This paper describes the appropriation of video game culture for discursive use during the 2019–20 Hong Kong anti-extradition movement, with participants relying on game argot for mass protest communication and mobilization purposes, and employing game frameworks (especially from MMORPGs) for organizing protest actions. Data from online forums are used to present examples of video game rhetoric and narratives in protest-related online discourses, to speculate on their symbolic meanings, and to examine ways that borrowed aspects of game culture influenced movement activities. After describing ways that game culture spilled over into social movements, we highlight examples of gaming literacy during dynamic protest situations. Our evidence indicates that the combination of game culture and online gaming literacy strengthened activist toolkits and intensified the “be water” nature of a social movement that many describe as leaderless.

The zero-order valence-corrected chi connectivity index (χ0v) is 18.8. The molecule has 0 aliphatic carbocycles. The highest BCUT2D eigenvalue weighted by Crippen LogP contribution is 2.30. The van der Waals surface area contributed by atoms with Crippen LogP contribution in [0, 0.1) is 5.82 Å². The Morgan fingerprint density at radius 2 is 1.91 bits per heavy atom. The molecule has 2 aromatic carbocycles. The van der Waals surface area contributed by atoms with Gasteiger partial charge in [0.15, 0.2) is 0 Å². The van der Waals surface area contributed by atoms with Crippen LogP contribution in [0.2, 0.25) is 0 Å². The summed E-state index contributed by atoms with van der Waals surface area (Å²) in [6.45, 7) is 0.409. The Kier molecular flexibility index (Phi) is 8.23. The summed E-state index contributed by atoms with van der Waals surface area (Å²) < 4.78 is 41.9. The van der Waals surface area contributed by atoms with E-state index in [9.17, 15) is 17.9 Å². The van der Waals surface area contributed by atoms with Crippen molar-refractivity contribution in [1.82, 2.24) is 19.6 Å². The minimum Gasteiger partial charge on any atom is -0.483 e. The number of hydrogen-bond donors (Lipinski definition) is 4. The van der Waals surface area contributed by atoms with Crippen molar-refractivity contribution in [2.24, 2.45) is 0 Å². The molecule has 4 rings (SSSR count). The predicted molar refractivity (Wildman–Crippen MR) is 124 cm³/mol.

|期刊||Games and Culture|
|出版狀態||Accepted/In press - 2022|